So, when you guys TOTALLY crank your volume, you don't hear a digital clock noise? There would be some hiss of course, that's normal, but a GOOD MM6 does not have that "GZZZZZ" sound in there too?

I did discover I can counter act the S/N ratio by editing the volume of the patch and cranking it up. Many seem set around 90-100, so I up to 127 as long as the voices are not distorting internally. That's handy at least
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Unread post by Clyde » Sun Dec 14, 2008 7:56 pm

Where are you running your volume levels?? Many people don't seem to understand that no amplifying device was made to be run wide open! Ever!! Power amps should never be run more than the 60%-75% range, any more than that does not allow for signal level headroom to handle transient peaks. The same goes for volume sliders on synths (mine are usually around 60%), channel levels and output levels on a mixing board, gain levels on a power amp, etc. I'll repeat what I said in an earlier post but state it more completely, most noise in a system is due to grounding or cable issues and/or improper gain staging or impedence matching, or people not paying attention to good sound reinforcement practices on a system wide basis. If you consistently need to crank your synth volume sliders, mixer channels, or amplifier to the 90%-100% level, then you either have a woefully inadequate power amp or very poor gain/impedence matching. Don't take my word for it, go read some professional advice somewhere like the Yamaha Sound Reinforcement Handbook.
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Unread post by wwjd » Sun Dec 14, 2008 10:09 pm

I'm normally a 75%'er on kybd volumes. higher or lower depending on the units electronics and signal to noise ratio. if I turn the volume down, I gotta turn up the recorder inputs anyway. I don't have anything to ground with the two prong adapter, and not hooked to anything - through headphones. when I do hook up audio cables it sounds the same either way. It is WAY DOWN THERE... granted most people probably won't even notice it or care... I just wish it were gone because the piano sounds SO GOOD! but for recording soft parts, the digital clock sound is too much.

got back from across town and it sounded the same on their power. waiting for email from Yamaha monday and trials at the local store. Worst case, I live with it and use the X50 for soft piano since it's loud piano is too noisey! ahhahhaa I can't win :) ah well.

thanks again for all the valued input!!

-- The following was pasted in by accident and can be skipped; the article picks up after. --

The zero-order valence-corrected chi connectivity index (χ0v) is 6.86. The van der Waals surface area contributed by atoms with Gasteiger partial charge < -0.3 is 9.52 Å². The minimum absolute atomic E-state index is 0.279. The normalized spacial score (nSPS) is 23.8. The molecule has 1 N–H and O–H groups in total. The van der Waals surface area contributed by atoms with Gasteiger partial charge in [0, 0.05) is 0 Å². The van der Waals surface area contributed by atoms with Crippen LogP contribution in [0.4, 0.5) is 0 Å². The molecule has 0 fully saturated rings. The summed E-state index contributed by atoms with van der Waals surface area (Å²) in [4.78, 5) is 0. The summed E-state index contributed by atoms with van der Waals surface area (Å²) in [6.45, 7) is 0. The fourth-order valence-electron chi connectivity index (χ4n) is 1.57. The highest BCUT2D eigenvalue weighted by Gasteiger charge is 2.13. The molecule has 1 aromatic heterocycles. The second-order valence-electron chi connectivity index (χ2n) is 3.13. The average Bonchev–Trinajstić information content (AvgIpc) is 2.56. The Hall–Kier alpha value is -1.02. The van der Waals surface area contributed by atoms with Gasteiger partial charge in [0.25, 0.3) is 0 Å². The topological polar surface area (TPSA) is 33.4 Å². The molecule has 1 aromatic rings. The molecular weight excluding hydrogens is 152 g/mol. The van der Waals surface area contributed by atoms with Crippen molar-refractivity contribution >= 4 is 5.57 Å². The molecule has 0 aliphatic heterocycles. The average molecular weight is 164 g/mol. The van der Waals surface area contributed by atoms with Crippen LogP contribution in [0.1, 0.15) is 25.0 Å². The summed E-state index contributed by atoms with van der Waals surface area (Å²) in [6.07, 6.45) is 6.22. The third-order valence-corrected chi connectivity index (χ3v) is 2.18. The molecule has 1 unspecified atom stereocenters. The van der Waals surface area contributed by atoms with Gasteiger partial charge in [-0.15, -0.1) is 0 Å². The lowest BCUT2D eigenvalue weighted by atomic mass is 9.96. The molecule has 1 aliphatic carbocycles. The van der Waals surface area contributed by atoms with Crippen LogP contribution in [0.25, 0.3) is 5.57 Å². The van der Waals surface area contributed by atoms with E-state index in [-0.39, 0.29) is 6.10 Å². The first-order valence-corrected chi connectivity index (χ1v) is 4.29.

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Unread post by Clyde » Sun Dec 14, 2008 10:18 pm

If you hear it when recording soft piano parts, it is one of two things. Either your unit is truly faulty (which is unlikely) or your impedence levels/gain staging on your recording setup is not good. The input impedence on your mixer or recording device needs to match the output impedence of your synth, as long as there is a mismatch you have to compensate with incorrect level settings. Just like you record a microphone at microphone levels and not line levels, it is simply matching output/input impedence levels. Just like any other part of the signal chain, internal headphone amps were not made to be run near "full open", they require headroom for transients just like every other part of the signal chain. I usually run my headphones from my mixing board headphone jack as it has a much better headphone amp that is more powerful (read louder) than any of my synths headphone jacks. You may also find that a different set of headphones that gives higher output with the same volume setting would work better for you, most headphone in the $100.00 US and under range in my opinion don't do an adequate job, you usually find much more effecient and better sounding headphones in the $150-$250 range. The best education I ever gave myself was studying and learning proper sound reinforcement technique which allows you to apply proper level matching and gain staging in any situation, be it home recording on a two track stereo system or recording in a multi-track/multi-channel semi pro situation, or recording in a full on pro studio situation. The venues and equipment may changes, the same principles apply in all of them.
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Unread post by wwjd » Mon Dec 15, 2008 6:25 am

I get ok levels on the console, and the Fostex T20 phones are clean studio quality... $200 when I got them - WAY less now! hahahaha